By Sven Mikulec
As one of the first heist films that put the culprits in the center of the audience’s attention, John Huston’s The Asphalt Jungle served as a source of creative inspiration for more filmmakers than we could possibly name. A whole series of brilliant crime thrillers, such as Jules Dassin’s Rififi, Alexander Mackendrick’s The Ladykillers, Quentin Tarantino’s Reservoir Dogs and Bryan Singer’s The Usual Suspects, drew palpable inspiration from this haunting noir heist story. We’re talking about a picture so powerful it practically gave birth to a whole subgenre. Shady and realistic, The Asphalt Jungle is as thrilling as thrillers get, with great use of proven actors like Sterling Hayden, James Whitmore and Sam Jaffe, perfect theme music from Miklós Rozsa and lighting expertise of five-time Oscar nominee Harold Rosson.
John Huston joined forces with Ben Maddow in adapting W. R. Burnett’s novel to the screen, and the writing is so good it feels perfectly natural to root for the gang of antiheroes on the wrong side of the law. The wonderfully staged heist is so exciting it gets difficult to breathe, and as a delightful cherry on top we have Marilyn Monroe’s brief but instrumental appearance. A true piece of invaluable cinema heritage, the film stands out as one of the most striking in Huston’s fruitful dossier.
Here’s one of the best film noir screenplays ever written: Ben Maddow & John Huston’s screenplay for The Asphalt Jungle [PDF]. (NOTE: For educational and research purposes only). The DVD of the film is available at Amazon and other online retailers. Absolutely our highest recommendation.
The real Ben Maddow is cloaked by several overlapping careers and two distinct writing pseudonyms. In spite of this, if not because of it, his reputation is firm as one of the more subtle and intelligent Hollywood screenwriters of his era, even though Maddow insists that screenwriting, for him, was never much more than a job. Under his own name, in Hollywood, Maddow wrote, among other films, the scripts for the MGM adaptation of William Faulkner’s Intruder in the Dust (1949) and John Huston’s version of W. R. Burnett’s novel The Asphalt Jungle (1950). These two assignments swiftly established him as among the most resourceful of the new, postwar scriptwriters. His subsequent scripts ranged the gamut of melodrama, but they managed to be deeply humane as well as beautifully constructed.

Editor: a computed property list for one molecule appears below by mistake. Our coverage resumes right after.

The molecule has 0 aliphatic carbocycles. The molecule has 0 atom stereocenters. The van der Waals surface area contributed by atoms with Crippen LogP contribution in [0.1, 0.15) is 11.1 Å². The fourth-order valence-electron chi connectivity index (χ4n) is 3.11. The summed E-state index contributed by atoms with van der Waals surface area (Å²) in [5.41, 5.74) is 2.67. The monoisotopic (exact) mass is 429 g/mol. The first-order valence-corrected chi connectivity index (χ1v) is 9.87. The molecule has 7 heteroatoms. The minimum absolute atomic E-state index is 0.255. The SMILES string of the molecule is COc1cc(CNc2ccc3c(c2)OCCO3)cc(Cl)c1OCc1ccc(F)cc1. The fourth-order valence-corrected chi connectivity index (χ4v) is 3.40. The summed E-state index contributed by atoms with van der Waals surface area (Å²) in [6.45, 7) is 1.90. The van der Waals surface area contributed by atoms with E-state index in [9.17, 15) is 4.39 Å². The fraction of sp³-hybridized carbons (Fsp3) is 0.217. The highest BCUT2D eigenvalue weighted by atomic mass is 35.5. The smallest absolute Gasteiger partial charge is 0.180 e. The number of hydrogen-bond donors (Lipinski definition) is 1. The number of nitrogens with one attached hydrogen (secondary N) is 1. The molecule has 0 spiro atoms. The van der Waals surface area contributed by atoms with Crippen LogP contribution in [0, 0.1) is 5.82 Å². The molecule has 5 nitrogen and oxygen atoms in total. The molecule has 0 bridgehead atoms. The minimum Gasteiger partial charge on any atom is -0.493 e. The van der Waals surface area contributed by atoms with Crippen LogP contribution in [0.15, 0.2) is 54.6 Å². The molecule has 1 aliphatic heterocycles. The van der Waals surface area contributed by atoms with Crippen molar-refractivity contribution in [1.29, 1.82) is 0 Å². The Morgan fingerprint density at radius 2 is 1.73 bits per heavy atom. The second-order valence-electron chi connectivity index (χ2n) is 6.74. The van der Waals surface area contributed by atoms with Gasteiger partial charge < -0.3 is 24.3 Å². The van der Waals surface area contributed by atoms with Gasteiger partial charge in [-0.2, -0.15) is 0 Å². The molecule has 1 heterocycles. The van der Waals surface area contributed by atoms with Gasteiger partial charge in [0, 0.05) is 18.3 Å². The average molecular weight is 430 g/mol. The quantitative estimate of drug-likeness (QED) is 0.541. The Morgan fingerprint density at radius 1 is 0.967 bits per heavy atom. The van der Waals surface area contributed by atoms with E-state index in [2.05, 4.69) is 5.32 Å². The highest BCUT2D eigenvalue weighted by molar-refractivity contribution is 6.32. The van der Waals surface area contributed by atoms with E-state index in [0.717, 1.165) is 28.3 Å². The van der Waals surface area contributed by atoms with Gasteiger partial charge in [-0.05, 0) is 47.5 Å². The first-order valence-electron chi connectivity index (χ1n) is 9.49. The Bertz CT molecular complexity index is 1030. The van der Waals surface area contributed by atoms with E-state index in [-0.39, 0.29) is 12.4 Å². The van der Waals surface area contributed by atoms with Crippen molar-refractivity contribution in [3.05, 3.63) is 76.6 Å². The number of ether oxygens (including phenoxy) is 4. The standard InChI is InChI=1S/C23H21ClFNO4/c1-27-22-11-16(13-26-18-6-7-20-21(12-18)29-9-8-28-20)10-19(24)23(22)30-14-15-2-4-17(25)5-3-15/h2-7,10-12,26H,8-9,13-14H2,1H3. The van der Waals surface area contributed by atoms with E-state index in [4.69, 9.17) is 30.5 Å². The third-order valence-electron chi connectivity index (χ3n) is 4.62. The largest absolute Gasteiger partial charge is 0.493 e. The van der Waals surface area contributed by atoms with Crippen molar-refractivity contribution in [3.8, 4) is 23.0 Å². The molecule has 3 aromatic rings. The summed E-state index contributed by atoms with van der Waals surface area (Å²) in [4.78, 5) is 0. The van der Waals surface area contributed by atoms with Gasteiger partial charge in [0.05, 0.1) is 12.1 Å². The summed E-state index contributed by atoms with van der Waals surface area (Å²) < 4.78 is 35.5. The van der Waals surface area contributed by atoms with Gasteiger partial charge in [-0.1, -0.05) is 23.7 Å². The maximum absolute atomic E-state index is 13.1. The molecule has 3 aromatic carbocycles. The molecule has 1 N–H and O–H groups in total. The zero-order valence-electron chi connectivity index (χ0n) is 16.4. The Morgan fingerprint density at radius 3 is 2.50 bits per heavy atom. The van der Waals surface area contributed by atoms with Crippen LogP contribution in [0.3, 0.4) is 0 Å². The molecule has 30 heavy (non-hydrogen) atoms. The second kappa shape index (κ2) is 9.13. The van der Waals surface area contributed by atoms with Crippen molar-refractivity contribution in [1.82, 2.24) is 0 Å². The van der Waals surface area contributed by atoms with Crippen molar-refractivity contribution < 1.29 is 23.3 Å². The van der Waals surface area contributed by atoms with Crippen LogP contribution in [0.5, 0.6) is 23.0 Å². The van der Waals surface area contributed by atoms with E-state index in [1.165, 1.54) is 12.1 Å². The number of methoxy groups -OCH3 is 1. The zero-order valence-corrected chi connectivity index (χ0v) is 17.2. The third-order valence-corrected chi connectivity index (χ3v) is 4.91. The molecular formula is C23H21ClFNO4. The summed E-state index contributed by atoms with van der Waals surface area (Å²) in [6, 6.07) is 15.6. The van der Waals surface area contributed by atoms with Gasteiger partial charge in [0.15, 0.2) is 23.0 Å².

For example, though the story line of The Asphalt Jungle remained the same on the screen, the point of view of the script became more progressive than that of the novel.
I don’t think that was done intentionally. I think it all came out of the novel, though [author] W. R. Burnett did not realize it. Burnett intended The Asphalt Jungle as a novel about the extraordinary difficulties that the police have in an urban world that has become a jungle. As a matter of fact, the narrator in his book is the police superintendent, is he not? The film takes the opposite point of view. That crime is simply normal endeavor, another form of business; therefore the concentration on the characters of the criminals makes you like them all and sympathize with them. Certainly you don’t sympathize with the police at any point. In any case, I think many authors do not know what it is they are saying, and Burnett made those criminal characters so fascinating that as you read the novel you really didn’t feel as though the police were the heroes.
Why would Huston want to invert the original emphasis of the story line if he liked the novel of The Asphalt Jungle so much?
I don’t think any conscious decision was ever made, not that I can remember.
It just developed?
Yes. I don’t think Huston thinks in those abstract terms. Don’t forget that a lot of the power [of the movie] was due to the fact that these were New York actors who all knew one another and were trying to outdo one another—and who were stimulants to one another. There was nobody who had a name of any consequence. It was a film for broad booking. Most of Huston’s talent came in the choice of casting, which most directors will tell you anyway, in moments of frankness. It could have been quite a banal film if badly cast. Imagine Van Johnson or somebody else in the leading part! But it was not an important film, so it was easier to cast.
How did you get involved with Huston?
He accepted me on the recommendation of Clarence Brown. Huston and I must have worked on the script together, oh, close to six months, and really very little work was done. No pages were turned in. We were mostly talking. He always did very little at the typewriter anyway. The day would proceed. You’d arrive at his beach house at 9:30 or 10 A.M. and Huston would just be getting up to have breakfast. He’d come down in this beautiful robe and play with the Weimaraner dog with blue eyes that he had just got. And if the dog had thrown up, which he often did, Huston would have to haul the carpets out onto the beach. Then later, we’d have lunch, work a couple of hours, and it’d come time to have a drink and so on. I used to come rolling home and I’d lift my fingers to indicate whether I’d had one cocktail or two, so my wife would know what state I was in. (Laughs.) I had rented a beach house just about a mile north, and one day Arthur Hornblow, who was the producer, called me up and asked me to come and see him. He said, “Look, I can’t pressure John. He just won’t take it. But I have to tell you that this is going on too long…” Though we were getting paid weekly, I was getting bored with this situation, too. And I really felt guilty about it. I promised Hornblow that I would talk to John. John’s reaction was very interesting. He said, “Ben, you’re absolutely right! But my father [actor Walter Huston] is coming over to dinner tonight with his girlfriend. Why don’t you have dinner with us and we’ll work after dinner?” I said, “No, I’ll go home and then I’ll come back after dinner…” So I did.